Bucharest ShortCut Cinefest

FILM REVIEW

'Shadows of the World'
- Directed by Marios P. Papageorgiou -
Shadows of the World.jpeg

Apocalyptic in scope, expressionistic in style and echoing the styles of multiple past masters, Shadows of the World presents a bold but bleak vision of what it means to wade through life towards our inevitable demise. In a disturbingly close future, where climate change has ravaged the planet into complete collapse, we witness four strangers struggle through the rubble searching for survival. But, as has been the cadence of human history, this doesn’t lead them to co-operation, it leads them to conflict. 

As their bloody bodies beat, rip and stab at one another overseen by a dastardly fly, the prize they fight over—a bloated, delectable cake—that prize begins to rot. Either baring its true visage as an illusory dream, or simply slowly decaying while the humans squabble between themselves. All this imagery, oozing with eternal relevance, paints an expressionistic image which can only ever have manifold interpretations. For me, the hyperfocus of the Anthropocene and climate catastrophe was too much to ignore. The cake taking the form of the slowly depleting planet while nations squabble over each other failing to meet agreed targets. But thanks to its open-ended ambiguity, the images of Shadows of the World will be able to resonate with a phenomenal range of themes and ideas.

Running forefront to the themes, Shadows of the World competently presents a complex aesthetic. Rich, shadowy images render near-black frames with confidence and splendour, while an affecting soundscape of dirty scrapes, dingy dripping, and twisted melodies encompasses us in an aesthetic of bleak unease. All of which are supplemented by exquisite production design which drops us into the post-apocalyptic world of fractured concrete and bloody rags. Particularly notable is the film’s two-sided presentation. 

Telling a story of the present through high-contrast live action, supplemented by monochrome montaged stills of the past. Summing to creating a collage which blends tales of past and present.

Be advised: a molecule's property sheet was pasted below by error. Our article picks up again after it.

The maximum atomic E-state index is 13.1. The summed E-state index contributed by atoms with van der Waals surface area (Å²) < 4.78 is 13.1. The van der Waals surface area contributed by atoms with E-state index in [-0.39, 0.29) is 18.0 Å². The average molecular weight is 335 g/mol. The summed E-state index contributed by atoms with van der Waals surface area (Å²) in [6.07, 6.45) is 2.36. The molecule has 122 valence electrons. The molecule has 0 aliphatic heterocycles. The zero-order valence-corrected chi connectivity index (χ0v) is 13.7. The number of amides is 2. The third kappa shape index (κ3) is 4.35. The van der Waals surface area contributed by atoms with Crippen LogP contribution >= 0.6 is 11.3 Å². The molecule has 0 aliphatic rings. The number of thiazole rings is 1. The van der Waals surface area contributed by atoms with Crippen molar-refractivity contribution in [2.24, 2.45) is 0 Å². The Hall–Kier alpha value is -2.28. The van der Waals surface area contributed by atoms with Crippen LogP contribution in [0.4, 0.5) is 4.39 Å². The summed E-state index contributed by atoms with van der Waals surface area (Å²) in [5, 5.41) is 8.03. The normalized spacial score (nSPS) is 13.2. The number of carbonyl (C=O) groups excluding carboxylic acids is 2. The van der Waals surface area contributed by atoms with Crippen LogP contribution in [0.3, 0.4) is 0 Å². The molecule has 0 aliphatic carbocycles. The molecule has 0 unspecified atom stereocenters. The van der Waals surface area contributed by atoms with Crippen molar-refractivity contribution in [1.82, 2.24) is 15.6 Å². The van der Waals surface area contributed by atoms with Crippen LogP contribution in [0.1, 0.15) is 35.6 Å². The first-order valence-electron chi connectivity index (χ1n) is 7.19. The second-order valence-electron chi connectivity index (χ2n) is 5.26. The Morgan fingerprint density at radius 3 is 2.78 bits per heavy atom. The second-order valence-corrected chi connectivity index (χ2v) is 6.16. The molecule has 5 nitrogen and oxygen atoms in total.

Compiling stills to tell such a tale cannot avoid comparison to Chris Marker’s seminal work La Jetée (1962) which pioneered a presentation of the past, present and future through evocative still images and descriptive audio. Similarly, the film draws parallels with directors such as the pre-eminent Andrei Tarkovsky, evoked by the ceaseless dripping water, and the contemporary Yorgos Lanthimos for the expressionistic allegories. 

Through its many strengths, the universality of Shadows of the World is unquestionably absent. With its pacing, allegory and ambiguity likely to push away a crowd unfamiliar with the demands of experimental, fiction film. Moreover some contemporary viewers may roll their eyes at the overreliance on religious connotation—as presented through both the images and the audio—denoting them as markers of generations past.

Opening with the bold question “when you die, how far reaching is your death?”, Shadows of the World posits itself as a thinker. And in this regard, it does not disappoint, providing a wash of imagery, allegory, reference and implication. But, as with most films which err on experimental, it will be up to the viewer to give themselves over to the madness of the production to draw their own meaningful conclusions from the project’s intriguing ambiguity.